1349 – Dødskamp
This 2-track vinyl and digital single release by Norwegian black metal stalwarts 1349 is something out of the ordinary. The ensemble’s interpretation of Edvard Munch’s bone-chillingly beautiful painting entitled "Dødskamp" (which translates to "Death Struggle") has a strong and prominent aura of melancholy to it that sets it apart from so many other compositions by the band. This one comes across as deep and heartfelt, and there is something special about the riffs and melodies and the way in which they are interwoven and contribute to the morose atmosphere of the entire thing. The piece ranges from utter despair to towering pain, and there is an urgency to it that is almost overpowering at times. On top of that, it is as dynamic as it is cleverly arranged. The most unique thing about the song is that it embodies and to some extent even amplifies the existential angst and deep-seated loneliness of Munch’s rather intense masterpiece, which is truly special. "Dødskamp" is a massive tune that reeks of human struggle, and any black metal aficionado out there ought to approach this one with an open mind and simply revel in its many qualities and haunting aspects. It is as focused and disciplined as they come, but it never turns rigid and it retains its momentum from start to finish.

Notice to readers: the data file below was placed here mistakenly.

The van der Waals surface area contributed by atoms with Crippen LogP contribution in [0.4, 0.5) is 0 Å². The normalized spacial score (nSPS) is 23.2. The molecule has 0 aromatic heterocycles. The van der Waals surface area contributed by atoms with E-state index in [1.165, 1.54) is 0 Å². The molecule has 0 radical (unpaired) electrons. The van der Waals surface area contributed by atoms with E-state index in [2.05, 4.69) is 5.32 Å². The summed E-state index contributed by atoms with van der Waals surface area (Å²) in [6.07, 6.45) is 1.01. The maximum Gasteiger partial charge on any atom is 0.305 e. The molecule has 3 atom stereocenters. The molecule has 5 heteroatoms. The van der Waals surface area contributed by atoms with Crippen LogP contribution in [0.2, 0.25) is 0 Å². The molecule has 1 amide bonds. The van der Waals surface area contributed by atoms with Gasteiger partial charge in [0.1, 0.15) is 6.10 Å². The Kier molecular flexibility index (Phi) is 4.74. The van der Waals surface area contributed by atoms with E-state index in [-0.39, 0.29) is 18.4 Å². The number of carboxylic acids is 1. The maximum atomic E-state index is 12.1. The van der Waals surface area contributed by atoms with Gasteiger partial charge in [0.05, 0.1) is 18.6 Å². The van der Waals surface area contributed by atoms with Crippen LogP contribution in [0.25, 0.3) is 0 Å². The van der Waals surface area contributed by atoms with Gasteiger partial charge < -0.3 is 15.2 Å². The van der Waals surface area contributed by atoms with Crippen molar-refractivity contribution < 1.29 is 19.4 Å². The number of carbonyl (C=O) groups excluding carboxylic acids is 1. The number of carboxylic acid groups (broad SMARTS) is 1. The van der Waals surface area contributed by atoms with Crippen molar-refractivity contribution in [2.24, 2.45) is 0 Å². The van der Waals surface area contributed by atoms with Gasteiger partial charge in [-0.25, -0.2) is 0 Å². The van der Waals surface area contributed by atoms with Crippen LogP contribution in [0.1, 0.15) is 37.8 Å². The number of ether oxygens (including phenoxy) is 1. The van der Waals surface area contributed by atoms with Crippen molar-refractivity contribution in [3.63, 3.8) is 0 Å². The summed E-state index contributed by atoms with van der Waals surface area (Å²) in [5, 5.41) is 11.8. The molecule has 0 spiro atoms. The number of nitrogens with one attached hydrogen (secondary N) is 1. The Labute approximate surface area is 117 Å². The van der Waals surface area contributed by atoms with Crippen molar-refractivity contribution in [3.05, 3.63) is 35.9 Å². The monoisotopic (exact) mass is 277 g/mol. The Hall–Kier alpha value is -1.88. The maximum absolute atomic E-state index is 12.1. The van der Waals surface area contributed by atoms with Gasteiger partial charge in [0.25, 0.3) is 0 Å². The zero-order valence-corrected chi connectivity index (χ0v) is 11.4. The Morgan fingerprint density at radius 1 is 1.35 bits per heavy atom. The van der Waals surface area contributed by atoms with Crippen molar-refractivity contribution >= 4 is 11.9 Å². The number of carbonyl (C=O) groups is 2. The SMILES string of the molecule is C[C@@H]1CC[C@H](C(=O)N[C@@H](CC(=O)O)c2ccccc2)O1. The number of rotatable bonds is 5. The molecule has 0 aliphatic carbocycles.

If you want something sinister and hellish, there is a pretty raw and vile live rendition of "Atomic Chapel" present here too. It lacks neither the blackened stench nor the epic vibe of its studio counterpart, but it does not exactly add a whole lot of substance or value to this output as such in the sense that it is merely a faithful rendition of an otherwise excellent studio song. Then again, the title track is an absolutely mandatory listen, which is reflected in the rating above, so just consider "Atomic Chapel" a pretty cool (albeit an inessential) bonus feature, alright?